Aging is inevitable, and it can bring about a lot of change: changes in hair color, skin texture, bone density, weight, muscle tone – and yes, vision changes too.

Some people are lucky to live their younger years with perfect 20/20 vision, while others have had poor eyesight since they were kids. Either way, everyone’s vision will keep changing over time.

So, why does eyesight get worse as you age? And can you prevent any of these adult vision changes?

Let’s investigate.

How Your Vision Changes With Age

Between the ages of 19 and 40, your eyes are in their “prime” and, overall, your vision should be at its peak. Most issues in this age group come down to eye strain or eye injuries. But after the age of 40, it’s more common to notice changes in your vision. This is especially true as you edge closer to age 60.1

What Vision Issues Might You Encounter?

  • You may need more light for reading or working.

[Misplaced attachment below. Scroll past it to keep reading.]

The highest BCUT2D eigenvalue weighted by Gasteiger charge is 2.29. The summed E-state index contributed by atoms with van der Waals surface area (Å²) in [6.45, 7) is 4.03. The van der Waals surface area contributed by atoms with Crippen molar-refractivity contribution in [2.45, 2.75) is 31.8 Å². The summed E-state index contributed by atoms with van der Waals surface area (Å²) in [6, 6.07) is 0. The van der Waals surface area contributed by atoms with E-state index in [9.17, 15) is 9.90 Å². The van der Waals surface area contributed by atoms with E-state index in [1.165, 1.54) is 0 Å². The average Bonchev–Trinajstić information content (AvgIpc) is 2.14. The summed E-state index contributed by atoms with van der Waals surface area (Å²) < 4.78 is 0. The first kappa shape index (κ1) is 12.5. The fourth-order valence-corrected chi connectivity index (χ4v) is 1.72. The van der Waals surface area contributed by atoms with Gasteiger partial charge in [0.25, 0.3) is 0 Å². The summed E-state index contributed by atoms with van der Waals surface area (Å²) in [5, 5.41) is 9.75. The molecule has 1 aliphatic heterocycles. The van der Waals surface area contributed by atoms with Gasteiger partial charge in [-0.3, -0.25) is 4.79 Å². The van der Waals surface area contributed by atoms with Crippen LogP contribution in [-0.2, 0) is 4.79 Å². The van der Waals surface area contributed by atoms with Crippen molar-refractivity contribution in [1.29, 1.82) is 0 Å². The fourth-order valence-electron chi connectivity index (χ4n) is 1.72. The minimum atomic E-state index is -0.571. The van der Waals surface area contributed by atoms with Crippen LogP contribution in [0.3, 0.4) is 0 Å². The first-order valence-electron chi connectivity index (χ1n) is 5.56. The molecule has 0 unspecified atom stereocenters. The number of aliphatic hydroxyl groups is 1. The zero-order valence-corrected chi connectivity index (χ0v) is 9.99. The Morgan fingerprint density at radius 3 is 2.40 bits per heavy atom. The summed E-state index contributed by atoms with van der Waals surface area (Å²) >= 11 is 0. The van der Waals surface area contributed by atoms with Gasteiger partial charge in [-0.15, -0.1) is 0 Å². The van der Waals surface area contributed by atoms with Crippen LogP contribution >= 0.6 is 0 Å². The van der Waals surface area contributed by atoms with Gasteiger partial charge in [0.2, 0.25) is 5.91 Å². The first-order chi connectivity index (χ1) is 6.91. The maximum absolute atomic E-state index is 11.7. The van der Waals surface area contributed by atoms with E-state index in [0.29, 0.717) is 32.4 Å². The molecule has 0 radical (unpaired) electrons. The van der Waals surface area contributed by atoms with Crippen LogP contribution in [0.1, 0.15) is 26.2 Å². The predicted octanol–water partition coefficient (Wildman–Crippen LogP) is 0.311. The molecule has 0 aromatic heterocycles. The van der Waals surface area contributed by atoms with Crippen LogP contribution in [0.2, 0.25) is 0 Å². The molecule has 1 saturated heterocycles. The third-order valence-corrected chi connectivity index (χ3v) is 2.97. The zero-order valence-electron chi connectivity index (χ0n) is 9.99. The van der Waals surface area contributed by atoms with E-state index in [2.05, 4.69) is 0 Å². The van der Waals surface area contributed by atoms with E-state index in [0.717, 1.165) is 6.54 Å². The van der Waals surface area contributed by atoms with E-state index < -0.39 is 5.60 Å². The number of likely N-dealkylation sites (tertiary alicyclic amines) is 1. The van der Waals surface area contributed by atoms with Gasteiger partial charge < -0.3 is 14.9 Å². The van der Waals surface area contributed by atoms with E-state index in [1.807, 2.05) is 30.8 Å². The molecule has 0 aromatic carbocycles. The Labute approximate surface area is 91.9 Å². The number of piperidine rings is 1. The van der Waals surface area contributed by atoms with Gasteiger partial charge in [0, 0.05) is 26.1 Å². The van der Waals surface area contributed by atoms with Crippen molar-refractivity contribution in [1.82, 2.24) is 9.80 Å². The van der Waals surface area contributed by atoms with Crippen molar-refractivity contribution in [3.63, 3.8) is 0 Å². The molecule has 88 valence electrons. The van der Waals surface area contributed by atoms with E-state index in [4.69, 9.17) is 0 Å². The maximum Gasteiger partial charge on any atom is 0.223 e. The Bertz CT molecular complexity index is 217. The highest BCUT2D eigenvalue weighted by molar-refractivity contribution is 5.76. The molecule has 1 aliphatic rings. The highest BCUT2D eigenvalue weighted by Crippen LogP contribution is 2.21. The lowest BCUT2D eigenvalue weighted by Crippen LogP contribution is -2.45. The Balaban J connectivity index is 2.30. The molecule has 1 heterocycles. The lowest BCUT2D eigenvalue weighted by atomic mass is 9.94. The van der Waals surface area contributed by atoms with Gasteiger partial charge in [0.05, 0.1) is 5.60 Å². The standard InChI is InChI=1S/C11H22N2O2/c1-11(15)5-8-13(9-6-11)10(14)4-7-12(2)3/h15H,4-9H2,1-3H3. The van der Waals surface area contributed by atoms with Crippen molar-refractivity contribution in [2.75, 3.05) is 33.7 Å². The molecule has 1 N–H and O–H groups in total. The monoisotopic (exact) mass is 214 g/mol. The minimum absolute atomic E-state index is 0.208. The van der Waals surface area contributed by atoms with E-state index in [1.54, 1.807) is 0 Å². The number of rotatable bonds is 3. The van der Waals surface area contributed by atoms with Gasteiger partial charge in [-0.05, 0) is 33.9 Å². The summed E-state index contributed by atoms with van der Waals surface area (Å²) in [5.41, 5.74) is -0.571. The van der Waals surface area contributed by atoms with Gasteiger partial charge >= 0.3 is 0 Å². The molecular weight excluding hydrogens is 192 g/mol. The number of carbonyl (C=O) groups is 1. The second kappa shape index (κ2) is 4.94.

• You may struggle to focus well on near objects, or fine print. This is known as presbyopia, and it is due to the hardening of the lens inside your eye. Presbyopia often comes with aging, and it can be corrected with reading glasses.
  • You might experience an increase in “floaters,” those tiny specks that appear to float across your vision, no matter where you look. Floaters are generally normal but should still be checked by a professional.
  • You may be more susceptible to dry eyes, as your tear glands begin to produce fewer tears. This is especially true for women.2

As you age, you’re also more susceptible to age-related eye ailments that can lead to vision loss. So, it’s absolutely critical that you have annual eye exams in order to keep an “eye” out for these conditions.

Conditions That Cause Age-Related Vision Loss

  • Cataracts

Vision Changes | Sight OriginsCataracts are common in the aging population. In fact, by age 80, more than half of all Americans either have a cataract, or have had cataract surgery. Cataracts are opaque areas across the lens of the eye that can cause blurry vision, faded colors, and bad glare. Magnifying contact lenses or eyeglasses may help in the early stages, but once vision loss affects your everyday life, surgery is recommended. Cataract surgery is very common, and involves replacing the cloudy lens with a new, clear, artificial lens.3